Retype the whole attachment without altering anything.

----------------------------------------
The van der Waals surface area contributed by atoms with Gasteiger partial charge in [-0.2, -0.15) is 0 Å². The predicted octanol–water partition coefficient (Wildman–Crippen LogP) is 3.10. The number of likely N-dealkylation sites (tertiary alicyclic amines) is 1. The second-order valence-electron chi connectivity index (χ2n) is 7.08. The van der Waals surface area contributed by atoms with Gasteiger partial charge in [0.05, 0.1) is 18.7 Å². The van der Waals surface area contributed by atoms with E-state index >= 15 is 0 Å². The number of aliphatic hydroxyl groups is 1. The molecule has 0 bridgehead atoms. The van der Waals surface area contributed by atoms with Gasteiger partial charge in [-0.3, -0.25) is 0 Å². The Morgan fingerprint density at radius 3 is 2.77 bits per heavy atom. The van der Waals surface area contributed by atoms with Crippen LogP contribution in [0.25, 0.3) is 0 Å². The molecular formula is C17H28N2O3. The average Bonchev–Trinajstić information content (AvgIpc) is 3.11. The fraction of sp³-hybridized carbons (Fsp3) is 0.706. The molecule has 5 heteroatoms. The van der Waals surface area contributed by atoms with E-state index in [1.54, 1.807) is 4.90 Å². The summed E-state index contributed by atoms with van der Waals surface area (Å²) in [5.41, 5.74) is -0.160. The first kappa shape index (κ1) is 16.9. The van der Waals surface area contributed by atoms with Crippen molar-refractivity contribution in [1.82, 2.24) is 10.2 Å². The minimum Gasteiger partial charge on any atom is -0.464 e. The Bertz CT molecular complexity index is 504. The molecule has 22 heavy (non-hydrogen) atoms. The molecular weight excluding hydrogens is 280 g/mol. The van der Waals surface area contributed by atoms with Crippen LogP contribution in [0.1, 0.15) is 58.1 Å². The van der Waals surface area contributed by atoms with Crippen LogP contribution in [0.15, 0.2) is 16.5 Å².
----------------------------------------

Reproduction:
The van der Waals surface area contributed by atoms with Gasteiger partial charge in [-0.2, -0.15) is 0 Å². The predicted octanol–water partition coefficient (Wildman–Crippen LogP) is 3.10. The number of likely N-dealkylation sites (tertiary alicyclic amines) is 1. The second-order valence-electron chi connectivity index (χ2n) is 7.08. The van der Waals surface area contributed by atoms with Gasteiger partial charge in [0.05, 0.1) is 18.7 Å². The van der Waals surface area contributed by atoms with E-state index >= 15 is 0 Å². The number of aliphatic hydroxyl groups is 1. The molecule has 0 bridgehead atoms. The van der Waals surface area contributed by atoms with Gasteiger partial charge in [-0.3, -0.25) is 0 Å². The Morgan fingerprint density at radius 3 is 2.77 bits per heavy atom. The van der Waals surface area contributed by atoms with Crippen LogP contribution in [0.25, 0.3) is 0 Å². The molecular formula is C17H28N2O3. The average Bonchev–Trinajstić information content (AvgIpc) is 3.11. The fraction of sp³-hybridized carbons (Fsp3) is 0.706. The molecule has 5 heteroatoms. The van der Waals surface area contributed by atoms with E-state index in [1.54, 1.807) is 4.90 Å². The summed E-state index contributed by atoms with van der Waals surface area (Å²) in [5.41, 5.74) is -0.160. The first kappa shape index (κ1) is 16.9. The van der Waals surface area contributed by atoms with Crippen molar-refractivity contribution in [1.82, 2.24) is 10.2 Å². The minimum Gasteiger partial charge on any atom is -0.464 e. The Bertz CT molecular complexity index is 504. The molecule has 22 heavy (non-hydrogen) atoms. The molecular weight excluding hydrogens is 280 g/mol. The van der Waals surface area contributed by atoms with Crippen LogP contribution in [0.1, 0.15) is 58.1 Å². The van der Waals surface area contributed by atoms with Crippen LogP contribution in [0.15, 0.2) is 16.5 Å².